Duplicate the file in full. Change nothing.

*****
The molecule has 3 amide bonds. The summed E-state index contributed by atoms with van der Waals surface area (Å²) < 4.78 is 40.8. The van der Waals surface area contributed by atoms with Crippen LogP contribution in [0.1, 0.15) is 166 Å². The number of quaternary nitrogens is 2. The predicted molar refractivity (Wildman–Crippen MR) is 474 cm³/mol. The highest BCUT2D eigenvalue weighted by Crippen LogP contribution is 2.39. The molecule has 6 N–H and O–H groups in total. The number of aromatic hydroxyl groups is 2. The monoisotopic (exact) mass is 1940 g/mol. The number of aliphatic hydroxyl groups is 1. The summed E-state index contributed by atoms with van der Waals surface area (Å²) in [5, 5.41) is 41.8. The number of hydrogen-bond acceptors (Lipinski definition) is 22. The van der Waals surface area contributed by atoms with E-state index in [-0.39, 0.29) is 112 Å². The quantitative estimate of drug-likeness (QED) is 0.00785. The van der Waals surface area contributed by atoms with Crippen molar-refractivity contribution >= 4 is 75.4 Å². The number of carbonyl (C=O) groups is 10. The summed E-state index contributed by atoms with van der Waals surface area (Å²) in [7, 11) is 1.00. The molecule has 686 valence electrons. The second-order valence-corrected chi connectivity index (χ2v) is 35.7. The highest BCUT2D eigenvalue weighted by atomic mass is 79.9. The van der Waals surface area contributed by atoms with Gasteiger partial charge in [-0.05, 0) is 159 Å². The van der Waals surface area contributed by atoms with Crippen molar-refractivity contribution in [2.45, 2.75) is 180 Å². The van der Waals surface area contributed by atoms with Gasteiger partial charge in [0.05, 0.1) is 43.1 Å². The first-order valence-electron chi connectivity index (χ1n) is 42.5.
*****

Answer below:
The molecule has 3 amide bonds. The summed E-state index contributed by atoms with van der Waals surface area (Å²) < 4.78 is 40.8. The van der Waals surface area contributed by atoms with Crippen LogP contribution in [0.1, 0.15) is 166 Å². The number of quaternary nitrogens is 2. The predicted molar refractivity (Wildman–Crippen MR) is 474 cm³/mol. The highest BCUT2D eigenvalue weighted by Crippen LogP contribution is 2.39. The molecule has 6 N–H and O–H groups in total. The number of aromatic hydroxyl groups is 2. The monoisotopic (exact) mass is 1940 g/mol. The number of aliphatic hydroxyl groups is 1. The summed E-state index contributed by atoms with van der Waals surface area (Å²) in [5, 5.41) is 41.8. The number of hydrogen-bond acceptors (Lipinski definition) is 22. The van der Waals surface area contributed by atoms with E-state index in [-0.39, 0.29) is 112 Å². The quantitative estimate of drug-likeness (QED) is 0.00785. The van der Waals surface area contributed by atoms with Crippen molar-refractivity contribution >= 4 is 75.4 Å². The number of carbonyl (C=O) groups is 10. The summed E-state index contributed by atoms with van der Waals surface area (Å²) in [7, 11) is 1.00. The molecule has 686 valence electrons. The second-order valence-corrected chi connectivity index (χ2v) is 35.7. The highest BCUT2D eigenvalue weighted by atomic mass is 79.9. The van der Waals surface area contributed by atoms with Gasteiger partial charge in [-0.05, 0) is 159 Å². The van der Waals surface area contributed by atoms with Crippen molar-refractivity contribution in [2.45, 2.75) is 180 Å². The van der Waals surface area contributed by atoms with Gasteiger partial charge in [0.05, 0.1) is 43.1 Å². The first-order valence-electron chi connectivity index (χ1n) is 42.5.